If you’re a regular reader, you might know I bought a new bike a little while ago. Its delayed arrival tested my patience, but since I finally got it, I’ve been enjoying it very, very much. Here it is:
Before I took the plunge on buying a bike, I did some fairly exhaustive research. I didn’t want to sink a lot of money into something I wouldn’t enjoy. (What can I say, I was raised in the Southwest of Germany, home to the (in)famously loath-to-spend “Swabian housewife“. An icky and sexist stereotype if there ever was one, but nevertheless, something must have stuck.) I asked my bike-savvy colleagues. I interrogated my equally bike-savvy co-bloggers. I interviewed a friend who purchased my bike’s predecessor model a few years ago. Eventually, I settled on a gravel bike: I wanted something versatile that could take on my pot hole-riddled commute as well as, potentially next season, a first stab at a triathlon. I’m extremely pleased with my decision. My Cucuma Casca is a joy to ride!
I’m so smitten with it, I want to ride it all day long, everyday, to the point where this is slightly endangering my half-marathon training (a topic for another post). It is so light and nimble, and so almost-effortlessly fast. It makes riding up the hill to work actually enjoyable. Luckily, once I had placed my order, my partner got a bit jealous and purchased a gravel bike of his own, so now we both have a joint new hobby and I have a partner in crime! Just this past Sunday, we went off on a nice long ride, making the most of the wonderful late summer we’ve been having. Here’s my partner, trundling along on our latest adventure:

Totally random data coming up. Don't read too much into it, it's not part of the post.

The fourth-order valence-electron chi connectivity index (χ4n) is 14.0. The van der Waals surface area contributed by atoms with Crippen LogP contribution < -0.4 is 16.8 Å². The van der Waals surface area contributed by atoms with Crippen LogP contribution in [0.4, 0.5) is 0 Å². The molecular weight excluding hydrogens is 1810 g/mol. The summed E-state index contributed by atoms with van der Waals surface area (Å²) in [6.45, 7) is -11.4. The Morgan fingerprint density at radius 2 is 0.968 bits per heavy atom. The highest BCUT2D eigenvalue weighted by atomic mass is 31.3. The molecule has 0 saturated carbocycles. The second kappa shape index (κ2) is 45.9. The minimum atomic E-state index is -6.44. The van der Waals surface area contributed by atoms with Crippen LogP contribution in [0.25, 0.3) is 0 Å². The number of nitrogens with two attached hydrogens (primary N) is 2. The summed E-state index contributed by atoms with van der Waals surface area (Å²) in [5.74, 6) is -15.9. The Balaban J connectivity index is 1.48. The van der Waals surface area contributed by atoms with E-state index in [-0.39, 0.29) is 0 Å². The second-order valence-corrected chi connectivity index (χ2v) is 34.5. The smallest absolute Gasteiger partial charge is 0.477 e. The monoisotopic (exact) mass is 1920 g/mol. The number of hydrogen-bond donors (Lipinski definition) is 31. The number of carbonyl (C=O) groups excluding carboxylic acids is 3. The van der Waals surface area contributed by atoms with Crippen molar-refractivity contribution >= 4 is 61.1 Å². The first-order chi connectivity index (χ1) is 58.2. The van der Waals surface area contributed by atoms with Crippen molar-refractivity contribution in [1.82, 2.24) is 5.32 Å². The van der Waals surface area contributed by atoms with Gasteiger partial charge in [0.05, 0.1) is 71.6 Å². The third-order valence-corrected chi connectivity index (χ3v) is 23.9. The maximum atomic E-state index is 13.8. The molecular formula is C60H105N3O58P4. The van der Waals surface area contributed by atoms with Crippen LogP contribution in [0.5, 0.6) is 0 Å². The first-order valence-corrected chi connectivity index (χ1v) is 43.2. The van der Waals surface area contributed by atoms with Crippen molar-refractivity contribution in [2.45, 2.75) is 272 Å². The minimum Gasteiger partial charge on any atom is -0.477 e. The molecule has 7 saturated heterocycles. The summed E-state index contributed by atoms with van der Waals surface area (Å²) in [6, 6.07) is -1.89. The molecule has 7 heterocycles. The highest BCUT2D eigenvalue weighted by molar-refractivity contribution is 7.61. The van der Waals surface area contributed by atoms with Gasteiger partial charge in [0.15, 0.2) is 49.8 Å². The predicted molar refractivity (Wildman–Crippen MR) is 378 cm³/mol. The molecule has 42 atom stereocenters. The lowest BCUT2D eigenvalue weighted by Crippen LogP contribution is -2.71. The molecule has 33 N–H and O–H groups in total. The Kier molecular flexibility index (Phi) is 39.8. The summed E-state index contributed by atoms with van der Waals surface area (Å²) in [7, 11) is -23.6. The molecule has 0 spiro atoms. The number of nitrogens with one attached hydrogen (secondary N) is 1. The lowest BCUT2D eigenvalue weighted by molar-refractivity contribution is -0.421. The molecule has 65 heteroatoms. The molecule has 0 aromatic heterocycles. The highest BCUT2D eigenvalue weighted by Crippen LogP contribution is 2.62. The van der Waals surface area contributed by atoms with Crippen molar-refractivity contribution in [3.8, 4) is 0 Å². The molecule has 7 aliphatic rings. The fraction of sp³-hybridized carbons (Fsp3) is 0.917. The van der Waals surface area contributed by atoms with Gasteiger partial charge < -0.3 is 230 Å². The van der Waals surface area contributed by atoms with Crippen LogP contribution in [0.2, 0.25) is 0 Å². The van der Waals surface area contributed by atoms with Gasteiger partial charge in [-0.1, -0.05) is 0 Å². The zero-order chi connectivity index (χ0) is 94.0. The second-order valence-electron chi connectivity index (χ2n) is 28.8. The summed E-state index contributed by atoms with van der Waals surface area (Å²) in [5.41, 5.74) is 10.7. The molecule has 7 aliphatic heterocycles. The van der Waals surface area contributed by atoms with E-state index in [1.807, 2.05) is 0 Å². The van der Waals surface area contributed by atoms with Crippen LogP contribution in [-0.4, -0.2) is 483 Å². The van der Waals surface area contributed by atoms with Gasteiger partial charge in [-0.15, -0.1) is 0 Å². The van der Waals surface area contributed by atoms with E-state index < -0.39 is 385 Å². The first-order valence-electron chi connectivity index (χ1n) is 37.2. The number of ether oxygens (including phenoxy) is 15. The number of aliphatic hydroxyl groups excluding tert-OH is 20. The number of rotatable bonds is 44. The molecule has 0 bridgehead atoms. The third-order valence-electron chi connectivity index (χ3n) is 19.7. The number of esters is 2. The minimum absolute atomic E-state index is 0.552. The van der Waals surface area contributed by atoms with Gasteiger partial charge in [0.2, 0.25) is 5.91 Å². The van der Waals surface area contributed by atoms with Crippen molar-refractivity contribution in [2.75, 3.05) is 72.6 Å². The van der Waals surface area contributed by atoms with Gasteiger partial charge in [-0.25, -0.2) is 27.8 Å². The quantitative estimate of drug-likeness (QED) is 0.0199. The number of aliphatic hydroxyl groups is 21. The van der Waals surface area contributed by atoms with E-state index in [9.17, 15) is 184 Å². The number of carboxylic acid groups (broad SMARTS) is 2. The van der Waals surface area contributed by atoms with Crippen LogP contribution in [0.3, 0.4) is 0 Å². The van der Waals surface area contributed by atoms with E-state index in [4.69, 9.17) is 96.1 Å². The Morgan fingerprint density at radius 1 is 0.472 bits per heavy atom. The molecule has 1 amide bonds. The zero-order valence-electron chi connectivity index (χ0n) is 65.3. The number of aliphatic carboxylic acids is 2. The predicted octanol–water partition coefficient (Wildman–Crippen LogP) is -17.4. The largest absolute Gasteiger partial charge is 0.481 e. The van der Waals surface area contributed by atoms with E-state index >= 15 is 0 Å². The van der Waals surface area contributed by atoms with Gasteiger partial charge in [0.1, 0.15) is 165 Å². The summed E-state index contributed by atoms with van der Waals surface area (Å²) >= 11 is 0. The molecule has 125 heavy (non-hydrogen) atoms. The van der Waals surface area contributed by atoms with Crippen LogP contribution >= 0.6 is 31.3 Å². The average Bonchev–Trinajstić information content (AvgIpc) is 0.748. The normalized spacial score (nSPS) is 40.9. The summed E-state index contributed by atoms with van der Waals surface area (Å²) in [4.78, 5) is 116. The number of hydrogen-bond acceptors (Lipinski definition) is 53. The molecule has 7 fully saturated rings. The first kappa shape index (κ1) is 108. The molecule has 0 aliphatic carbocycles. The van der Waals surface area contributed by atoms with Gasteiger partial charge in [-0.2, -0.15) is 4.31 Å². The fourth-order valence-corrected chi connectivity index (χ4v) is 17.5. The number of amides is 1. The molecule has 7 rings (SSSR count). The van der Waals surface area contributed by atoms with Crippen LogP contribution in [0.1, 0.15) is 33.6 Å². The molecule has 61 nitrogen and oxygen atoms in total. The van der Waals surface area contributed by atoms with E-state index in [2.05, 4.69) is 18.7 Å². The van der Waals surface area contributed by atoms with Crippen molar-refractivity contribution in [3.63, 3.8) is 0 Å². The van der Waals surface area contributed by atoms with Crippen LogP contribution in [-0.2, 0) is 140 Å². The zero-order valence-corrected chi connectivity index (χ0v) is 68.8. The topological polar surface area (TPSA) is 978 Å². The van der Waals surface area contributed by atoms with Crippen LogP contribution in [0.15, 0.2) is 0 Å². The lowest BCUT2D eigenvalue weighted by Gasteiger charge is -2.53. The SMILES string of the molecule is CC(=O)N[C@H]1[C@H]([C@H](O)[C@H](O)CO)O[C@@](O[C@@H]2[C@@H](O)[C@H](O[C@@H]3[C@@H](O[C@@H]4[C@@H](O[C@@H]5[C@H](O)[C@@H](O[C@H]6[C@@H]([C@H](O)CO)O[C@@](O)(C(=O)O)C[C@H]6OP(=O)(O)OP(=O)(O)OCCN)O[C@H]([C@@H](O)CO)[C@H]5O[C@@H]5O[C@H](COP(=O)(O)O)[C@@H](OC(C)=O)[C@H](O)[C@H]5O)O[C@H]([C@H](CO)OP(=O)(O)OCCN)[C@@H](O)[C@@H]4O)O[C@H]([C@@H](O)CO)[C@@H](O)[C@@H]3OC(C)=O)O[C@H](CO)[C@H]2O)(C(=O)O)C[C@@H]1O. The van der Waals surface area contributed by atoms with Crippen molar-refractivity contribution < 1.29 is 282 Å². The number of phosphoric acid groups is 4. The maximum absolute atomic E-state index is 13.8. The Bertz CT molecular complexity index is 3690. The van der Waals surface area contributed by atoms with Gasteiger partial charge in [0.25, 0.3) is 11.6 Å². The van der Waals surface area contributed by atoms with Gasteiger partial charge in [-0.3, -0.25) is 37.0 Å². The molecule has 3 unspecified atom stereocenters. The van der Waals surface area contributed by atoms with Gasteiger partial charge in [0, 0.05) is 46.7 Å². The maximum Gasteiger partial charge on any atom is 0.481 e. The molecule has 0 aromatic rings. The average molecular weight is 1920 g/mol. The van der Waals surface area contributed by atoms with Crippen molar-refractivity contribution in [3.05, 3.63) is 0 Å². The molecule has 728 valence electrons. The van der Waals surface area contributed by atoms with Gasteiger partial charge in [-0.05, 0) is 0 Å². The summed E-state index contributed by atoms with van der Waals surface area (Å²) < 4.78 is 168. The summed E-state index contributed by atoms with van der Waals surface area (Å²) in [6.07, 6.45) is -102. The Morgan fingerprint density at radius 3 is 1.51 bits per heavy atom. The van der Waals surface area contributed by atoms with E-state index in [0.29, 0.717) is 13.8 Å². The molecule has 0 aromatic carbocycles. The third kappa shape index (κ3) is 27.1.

What I do now is a very different type of riding than what I’ve ever done before. Here’s my old pair of wheels, which I still use for city commuting when I know I’m going to leave my bike locked up somewhere unattended for a longish period of time, like at the train station:
As you can see, old bike is very much a city commuter. It has eight gears and is fairly heavy. It has taken me on some longer rides as well, but it certainly isn’t speedy or good at mountains. For my current commute, I need “good at mountains”, and I want (at least somewhat) “speedy” for longer rides and the aforementioned potential triathlon. So far, I’ve done several longish rides, the longest being last Sunday’s 67 kilometres, lots of commutes to work, 5.5km each way, and a couple of rides to the pool for swim practice, which at 12 km each way is further away than it sounds.
Does that make me a cyclist now?
If your definition of cyclist is “a person who rides a bike with some frequency”, I’ve actually been one for a long time, since I was a kid. But if your definition is “a person who rides a bike for the sake of riding a bike in a sporty fashion”, then I’m essentially a complete newbie. I don’t use clipless pedals (yet?). At 40mm, my tires are way too thick for a proper “roadie”. I put fenders on my bike first thing, although they are the easily removable kind, should I tire of them. I’ve learned to appreciate the padding in cycling shorts and the pockets and longer back of a cycling jersey, although I don’t always wear one. I’m planning to try my hand at basic bike care myself, rather than letting others (my partner or the shop) sort it out. I’m planning to try out thinner tires next season. I’m ridiculously excited about my new sport. It’s a new adventure and I’m keen to see where it goes!
I’m a cyclist, but a different kind than I used to be.